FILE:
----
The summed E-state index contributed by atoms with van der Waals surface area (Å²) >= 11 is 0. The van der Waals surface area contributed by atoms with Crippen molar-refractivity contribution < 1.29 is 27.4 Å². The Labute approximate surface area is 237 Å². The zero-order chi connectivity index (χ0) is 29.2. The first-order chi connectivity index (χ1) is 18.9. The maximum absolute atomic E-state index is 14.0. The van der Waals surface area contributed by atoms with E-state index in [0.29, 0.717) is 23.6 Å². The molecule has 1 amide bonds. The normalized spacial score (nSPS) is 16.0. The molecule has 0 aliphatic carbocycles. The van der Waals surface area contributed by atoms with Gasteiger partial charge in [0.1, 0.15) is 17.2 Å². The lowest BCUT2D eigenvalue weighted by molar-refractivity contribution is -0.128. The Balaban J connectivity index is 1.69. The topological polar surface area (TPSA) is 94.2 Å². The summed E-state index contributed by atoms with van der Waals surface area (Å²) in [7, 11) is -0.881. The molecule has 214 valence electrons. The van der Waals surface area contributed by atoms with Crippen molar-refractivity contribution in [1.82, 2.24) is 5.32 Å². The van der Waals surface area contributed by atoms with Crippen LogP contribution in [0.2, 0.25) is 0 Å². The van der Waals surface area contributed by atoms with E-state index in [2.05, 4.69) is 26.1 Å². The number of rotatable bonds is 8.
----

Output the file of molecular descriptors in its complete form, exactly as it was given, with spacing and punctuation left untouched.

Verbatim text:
The summed E-state index contributed by atoms with van der Waals surface area (Å²) >= 11 is 0. The van der Waals surface area contributed by atoms with Crippen molar-refractivity contribution < 1.29 is 27.4 Å². The Labute approximate surface area is 237 Å². The zero-order chi connectivity index (χ0) is 29.2. The first-order chi connectivity index (χ1) is 18.9. The maximum absolute atomic E-state index is 14.0. The van der Waals surface area contributed by atoms with E-state index in [0.29, 0.717) is 23.6 Å². The molecule has 1 amide bonds. The normalized spacial score (nSPS) is 16.0. The molecule has 0 aliphatic carbocycles. The van der Waals surface area contributed by atoms with Gasteiger partial charge in [0.1, 0.15) is 17.2 Å². The lowest BCUT2D eigenvalue weighted by molar-refractivity contribution is -0.128. The Balaban J connectivity index is 1.69. The topological polar surface area (TPSA) is 94.2 Å². The summed E-state index contributed by atoms with van der Waals surface area (Å²) in [7, 11) is -0.881. The molecule has 214 valence electrons. The van der Waals surface area contributed by atoms with Crippen molar-refractivity contribution in [1.82, 2.24) is 5.32 Å². The van der Waals surface area contributed by atoms with Crippen LogP contribution in [0.2, 0.25) is 0 Å². The van der Waals surface area contributed by atoms with E-state index in [2.05, 4.69) is 26.1 Å². The number of rotatable bonds is 8.